French tastemaker Elise Pioch Chappell has brought her stylish eye to a converted church.
LOVINGLY CONVERTING A CHURCH
from the 1880s into a sweet family space that’s both warm and stylish is no mean feat. But that’s what French-born Elise Pioch Chappell, her husband Pablo and daughter Loulou did with this unique home, located on the banks of the Hawkesbury River, just an hour out of Sydney. The family spent nearly a decade turning the compact country chapel into their perfect oasis in the bush, with a bathtub that sits behind a huge dining table and giant windows overlooking the gumtrees and rolling hills outside. “The green of the surrounding nature is my favourite colour,” Elise says. “It’s why we chose to paint the entire inside of the church a very pale grey – it’s a colour that’s similar to the bark of the eucalyptus trees outside.”
Elise, who founded candle and homewares line Maison Balzac, utilised her regular business jaunts to the northern hemisphere to source an ever-growing collection of objects, each jam-packed with a history of their own. “I travel to France for work a lot and love bringing back small antique pieces such as religious paintings, glassware, plates, cutlery and tablecloths,”
she says. “It’s all so utterly personal. Every single item in the house has a story linked to a moment in time.”
The family added a greenhouse and an additional timber outbuilding to host visiting relatives (or guests keen to check it out – you can find the entire house on Airbnb), which make the setting even more charming. “I particularly love the St John’s Anglican Church sign that was originally displayed on the outside of the building,” Elise says. “We brought it inside and hung it on the kitchen wall, where we could look at it every day.”
The history of the building isn’t just confined to the house. It has a meaningful and romantic association for the people who live around it, too – a neighbour once proudly presented his wedding picture, captured decades earlier in what was the doorway to a bedroom. It only added to the responsibility that Elise felt in restoring the place. For their next trick, this creative family are turning their hands to a 1900s manor house in Elise’s old stomping ground in the south of France.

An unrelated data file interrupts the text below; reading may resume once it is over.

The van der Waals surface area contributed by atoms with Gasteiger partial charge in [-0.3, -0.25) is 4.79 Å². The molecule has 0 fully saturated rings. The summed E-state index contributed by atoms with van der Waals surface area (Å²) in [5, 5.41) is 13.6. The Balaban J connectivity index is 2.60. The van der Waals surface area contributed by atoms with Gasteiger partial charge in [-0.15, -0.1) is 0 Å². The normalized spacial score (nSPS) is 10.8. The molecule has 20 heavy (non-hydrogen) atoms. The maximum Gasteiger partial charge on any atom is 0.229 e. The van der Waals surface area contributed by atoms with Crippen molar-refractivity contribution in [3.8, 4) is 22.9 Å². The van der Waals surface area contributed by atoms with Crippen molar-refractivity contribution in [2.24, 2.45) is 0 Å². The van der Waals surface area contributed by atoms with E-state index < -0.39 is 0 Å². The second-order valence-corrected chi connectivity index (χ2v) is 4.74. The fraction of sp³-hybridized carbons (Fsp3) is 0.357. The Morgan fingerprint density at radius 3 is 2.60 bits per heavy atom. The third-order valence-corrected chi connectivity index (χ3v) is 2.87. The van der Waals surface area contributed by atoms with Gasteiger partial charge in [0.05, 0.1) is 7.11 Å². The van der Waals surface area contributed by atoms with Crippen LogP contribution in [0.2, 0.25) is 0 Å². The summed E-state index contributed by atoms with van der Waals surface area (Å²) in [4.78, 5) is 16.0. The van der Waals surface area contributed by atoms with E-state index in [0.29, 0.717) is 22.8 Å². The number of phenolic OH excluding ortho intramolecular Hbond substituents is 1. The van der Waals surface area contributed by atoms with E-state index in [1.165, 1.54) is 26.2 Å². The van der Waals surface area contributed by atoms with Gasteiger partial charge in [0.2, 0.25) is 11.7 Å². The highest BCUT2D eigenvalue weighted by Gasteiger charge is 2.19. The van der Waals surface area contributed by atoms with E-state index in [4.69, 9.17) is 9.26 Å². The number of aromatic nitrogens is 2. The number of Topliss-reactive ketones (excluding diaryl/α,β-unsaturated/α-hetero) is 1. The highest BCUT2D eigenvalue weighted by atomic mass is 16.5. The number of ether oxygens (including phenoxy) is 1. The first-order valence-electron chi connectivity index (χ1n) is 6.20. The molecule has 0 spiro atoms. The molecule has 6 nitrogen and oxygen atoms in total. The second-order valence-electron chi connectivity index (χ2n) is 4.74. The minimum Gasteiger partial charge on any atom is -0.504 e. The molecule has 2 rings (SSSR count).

Of all the covetable corners in this delicate conversion, Elise’s favourite is the one that’s filled most with the history of her family. “We put in the upstairs bedroom when I was nine months pregnant,” she says. “We finished it just in time to welcome baby Loulou. It’s a space that feels so serene – like a treehouse – with the sound of rain dropping on the roof above the bed making it even more perfect.”
“We painted the inside a very pale grey – similar to the bark of the surrounding eucalyptus trees”
HOMEMADE HEROES: When the family couldn’t find a dining table long enough for the space, Pablo, an industrial designer, made this one out of merbau wood
NEAR AND FAR: Made in Morocco, the kitchen island was discovered in an antiques store in Bowral, NSW Hooks, from $50 each, POP & SCOTT, popandscott.com Chair, $195, clickonfurniture.com.au SKETCH, Light, $908, ORIGINAL BTC, originalbtc.com.au
HOUSE BOAT: A small wooden boat – bought from a man who taught his children how to fish on it – pays tribute to the house’s riverside location PHOTOGRAPHY BY
HIDDEN GEM: The three arches that used to open out onto the church’s garden have been maintained, with one leading to an ultra-chic bathroom